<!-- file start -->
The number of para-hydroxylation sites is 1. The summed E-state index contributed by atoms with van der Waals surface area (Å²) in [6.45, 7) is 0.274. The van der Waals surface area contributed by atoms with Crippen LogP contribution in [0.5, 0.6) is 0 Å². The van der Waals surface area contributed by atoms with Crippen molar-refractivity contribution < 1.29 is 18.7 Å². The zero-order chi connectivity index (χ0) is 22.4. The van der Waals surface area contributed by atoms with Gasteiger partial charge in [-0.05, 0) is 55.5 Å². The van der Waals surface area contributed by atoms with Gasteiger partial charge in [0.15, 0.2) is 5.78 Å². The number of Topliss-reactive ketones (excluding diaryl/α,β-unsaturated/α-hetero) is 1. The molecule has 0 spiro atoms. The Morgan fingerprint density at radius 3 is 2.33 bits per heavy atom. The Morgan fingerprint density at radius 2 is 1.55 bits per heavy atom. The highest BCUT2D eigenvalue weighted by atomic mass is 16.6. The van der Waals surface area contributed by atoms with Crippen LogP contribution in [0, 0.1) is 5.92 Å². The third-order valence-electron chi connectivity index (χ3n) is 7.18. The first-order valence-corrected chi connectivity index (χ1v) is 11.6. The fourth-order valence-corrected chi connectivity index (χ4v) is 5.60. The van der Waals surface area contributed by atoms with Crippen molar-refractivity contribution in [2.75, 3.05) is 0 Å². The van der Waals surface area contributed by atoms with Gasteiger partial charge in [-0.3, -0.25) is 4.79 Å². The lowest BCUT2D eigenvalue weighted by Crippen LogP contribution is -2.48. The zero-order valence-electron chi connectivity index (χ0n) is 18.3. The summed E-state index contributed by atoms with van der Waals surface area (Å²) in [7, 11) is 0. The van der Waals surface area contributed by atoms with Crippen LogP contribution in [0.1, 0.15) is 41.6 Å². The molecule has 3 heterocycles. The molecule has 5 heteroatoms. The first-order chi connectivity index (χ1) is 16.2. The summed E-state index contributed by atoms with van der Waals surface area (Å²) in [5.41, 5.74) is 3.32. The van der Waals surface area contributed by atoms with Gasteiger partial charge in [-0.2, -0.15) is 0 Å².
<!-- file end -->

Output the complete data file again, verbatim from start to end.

The number of para-hydroxylation sites is 1. The summed E-state index contributed by atoms with van der Waals surface area (Å²) in [6.45, 7) is 0.274. The van der Waals surface area contributed by atoms with Crippen LogP contribution in [0.5, 0.6) is 0 Å². The van der Waals surface area contributed by atoms with Crippen molar-refractivity contribution < 1.29 is 18.7 Å². The zero-order chi connectivity index (χ0) is 22.4. The van der Waals surface area contributed by atoms with Gasteiger partial charge in [-0.05, 0) is 55.5 Å². The van der Waals surface area contributed by atoms with Gasteiger partial charge in [0.15, 0.2) is 5.78 Å². The number of Topliss-reactive ketones (excluding diaryl/α,β-unsaturated/α-hetero) is 1. The molecule has 0 spiro atoms. The Morgan fingerprint density at radius 3 is 2.33 bits per heavy atom. The Morgan fingerprint density at radius 2 is 1.55 bits per heavy atom. The highest BCUT2D eigenvalue weighted by atomic mass is 16.6. The van der Waals surface area contributed by atoms with Crippen LogP contribution in [0, 0.1) is 5.92 Å². The third-order valence-electron chi connectivity index (χ3n) is 7.18. The first-order valence-corrected chi connectivity index (χ1v) is 11.6. The fourth-order valence-corrected chi connectivity index (χ4v) is 5.60. The van der Waals surface area contributed by atoms with Crippen molar-refractivity contribution in [2.75, 3.05) is 0 Å². The van der Waals surface area contributed by atoms with Gasteiger partial charge in [-0.3, -0.25) is 4.79 Å². The lowest BCUT2D eigenvalue weighted by Crippen LogP contribution is -2.48. The zero-order valence-electron chi connectivity index (χ0n) is 18.3. The summed E-state index contributed by atoms with van der Waals surface area (Å²) in [7, 11) is 0. The van der Waals surface area contributed by atoms with Crippen LogP contribution in [0.1, 0.15) is 41.6 Å². The molecule has 3 heterocycles. The molecule has 5 heteroatoms. The first-order chi connectivity index (χ1) is 16.2. The summed E-state index contributed by atoms with van der Waals surface area (Å²) in [5.41, 5.74) is 3.32. The van der Waals surface area contributed by atoms with Gasteiger partial charge in [-0.2, -0.15) is 0 Å².